The case against a financial transactions tax (web publication)
Why neo-mercantilism is on the rise and why the principles of free trade must be defended
How Keynesian policies would not have worked then, and why they will not work now
Why it won't work and will damage the economy
- There is strong economic evidence that the proposed Financial Transactions Tax (FTT) would not increase the amount of tax revenue collected by governments. In fact it would reduce total tax revenue by shrinking the economy.
- Workers and consumers in general – not the banks – would carry the main economic burden of the FTT. Wages would be lower because the tax would increase the cost of capital, thereby reducing growth in productivity.
- Returns on pension funds and other savings would also be lower, in part because the FTT would increase the costs of buying and selling shares as well as reducing their values.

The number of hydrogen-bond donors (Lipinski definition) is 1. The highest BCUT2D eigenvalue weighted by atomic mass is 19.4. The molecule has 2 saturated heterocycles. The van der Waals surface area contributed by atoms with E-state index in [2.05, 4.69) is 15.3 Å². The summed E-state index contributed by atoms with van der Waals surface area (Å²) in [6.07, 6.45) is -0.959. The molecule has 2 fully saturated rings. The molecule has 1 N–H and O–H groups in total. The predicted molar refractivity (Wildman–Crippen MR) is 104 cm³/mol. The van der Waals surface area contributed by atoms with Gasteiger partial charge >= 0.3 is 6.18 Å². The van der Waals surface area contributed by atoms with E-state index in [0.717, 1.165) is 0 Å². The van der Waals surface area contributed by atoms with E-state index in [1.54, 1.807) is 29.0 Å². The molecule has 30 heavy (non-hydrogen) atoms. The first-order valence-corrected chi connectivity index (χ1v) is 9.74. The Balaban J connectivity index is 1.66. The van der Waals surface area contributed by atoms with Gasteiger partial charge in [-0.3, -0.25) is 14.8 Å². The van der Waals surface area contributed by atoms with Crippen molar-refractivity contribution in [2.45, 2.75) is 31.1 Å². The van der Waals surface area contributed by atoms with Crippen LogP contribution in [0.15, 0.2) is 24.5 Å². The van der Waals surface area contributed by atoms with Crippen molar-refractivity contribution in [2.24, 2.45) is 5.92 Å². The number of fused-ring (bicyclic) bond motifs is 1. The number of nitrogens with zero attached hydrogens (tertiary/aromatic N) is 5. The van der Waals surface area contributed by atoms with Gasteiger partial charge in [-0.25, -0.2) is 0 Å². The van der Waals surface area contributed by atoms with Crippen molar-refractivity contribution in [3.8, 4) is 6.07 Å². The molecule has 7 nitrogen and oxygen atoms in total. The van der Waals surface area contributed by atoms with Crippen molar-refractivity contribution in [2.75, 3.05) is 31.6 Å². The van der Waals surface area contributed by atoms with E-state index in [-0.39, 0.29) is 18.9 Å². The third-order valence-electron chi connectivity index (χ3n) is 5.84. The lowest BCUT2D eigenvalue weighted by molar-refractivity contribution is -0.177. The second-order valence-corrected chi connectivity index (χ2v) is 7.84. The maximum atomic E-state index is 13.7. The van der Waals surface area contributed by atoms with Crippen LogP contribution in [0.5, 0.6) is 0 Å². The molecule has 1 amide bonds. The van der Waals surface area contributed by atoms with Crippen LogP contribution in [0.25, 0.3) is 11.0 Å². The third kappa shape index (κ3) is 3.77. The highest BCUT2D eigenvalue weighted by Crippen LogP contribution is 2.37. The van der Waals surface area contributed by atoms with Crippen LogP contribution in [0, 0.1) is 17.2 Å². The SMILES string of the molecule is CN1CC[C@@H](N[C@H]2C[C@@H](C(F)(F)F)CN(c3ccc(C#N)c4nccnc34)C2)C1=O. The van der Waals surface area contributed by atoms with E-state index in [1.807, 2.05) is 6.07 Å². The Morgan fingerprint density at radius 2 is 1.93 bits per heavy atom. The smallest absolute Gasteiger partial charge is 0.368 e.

- The FTT would not have prevented the financial crisis, nor would it have avoided current sovereign debt problems. The tax would shrink those parts of the financial markets which did not contribute to the recent crisis but would not make much difference to the factors that caused the crash.
- The FTT would not reduce volatility; it would increase it. Market movements will come in larger steps if speculation is discouraged. It is preferable to have deep and liquid markets so that changes are incremental and smooth.
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